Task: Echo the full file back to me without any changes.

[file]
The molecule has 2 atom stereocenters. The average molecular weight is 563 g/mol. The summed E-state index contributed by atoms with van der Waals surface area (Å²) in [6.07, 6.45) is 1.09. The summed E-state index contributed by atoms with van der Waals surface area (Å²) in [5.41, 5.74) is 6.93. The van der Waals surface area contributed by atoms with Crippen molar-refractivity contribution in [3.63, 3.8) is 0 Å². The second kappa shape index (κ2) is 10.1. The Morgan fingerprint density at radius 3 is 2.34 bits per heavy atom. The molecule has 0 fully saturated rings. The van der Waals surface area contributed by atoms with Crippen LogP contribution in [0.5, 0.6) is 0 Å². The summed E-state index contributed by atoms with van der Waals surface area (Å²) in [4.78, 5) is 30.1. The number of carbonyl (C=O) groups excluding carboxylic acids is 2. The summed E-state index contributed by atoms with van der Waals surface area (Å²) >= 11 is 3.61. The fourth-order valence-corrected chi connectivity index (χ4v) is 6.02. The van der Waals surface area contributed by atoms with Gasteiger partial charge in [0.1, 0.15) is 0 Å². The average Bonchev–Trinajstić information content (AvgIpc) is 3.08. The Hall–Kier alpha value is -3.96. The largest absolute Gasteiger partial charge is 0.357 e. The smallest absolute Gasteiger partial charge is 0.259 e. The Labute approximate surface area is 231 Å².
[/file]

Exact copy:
The molecule has 2 atom stereocenters. The average molecular weight is 563 g/mol. The summed E-state index contributed by atoms with van der Waals surface area (Å²) in [6.07, 6.45) is 1.09. The summed E-state index contributed by atoms with van der Waals surface area (Å²) in [5.41, 5.74) is 6.93. The van der Waals surface area contributed by atoms with Crippen molar-refractivity contribution in [3.63, 3.8) is 0 Å². The second kappa shape index (κ2) is 10.1. The Morgan fingerprint density at radius 3 is 2.34 bits per heavy atom. The molecule has 0 fully saturated rings. The van der Waals surface area contributed by atoms with Crippen LogP contribution in [0.5, 0.6) is 0 Å². The summed E-state index contributed by atoms with van der Waals surface area (Å²) in [4.78, 5) is 30.1. The number of carbonyl (C=O) groups excluding carboxylic acids is 2. The summed E-state index contributed by atoms with van der Waals surface area (Å²) >= 11 is 3.61. The fourth-order valence-corrected chi connectivity index (χ4v) is 6.02. The van der Waals surface area contributed by atoms with Gasteiger partial charge in [0.1, 0.15) is 0 Å². The average Bonchev–Trinajstić information content (AvgIpc) is 3.08. The Hall–Kier alpha value is -3.96. The largest absolute Gasteiger partial charge is 0.357 e. The smallest absolute Gasteiger partial charge is 0.259 e. The Labute approximate surface area is 231 Å².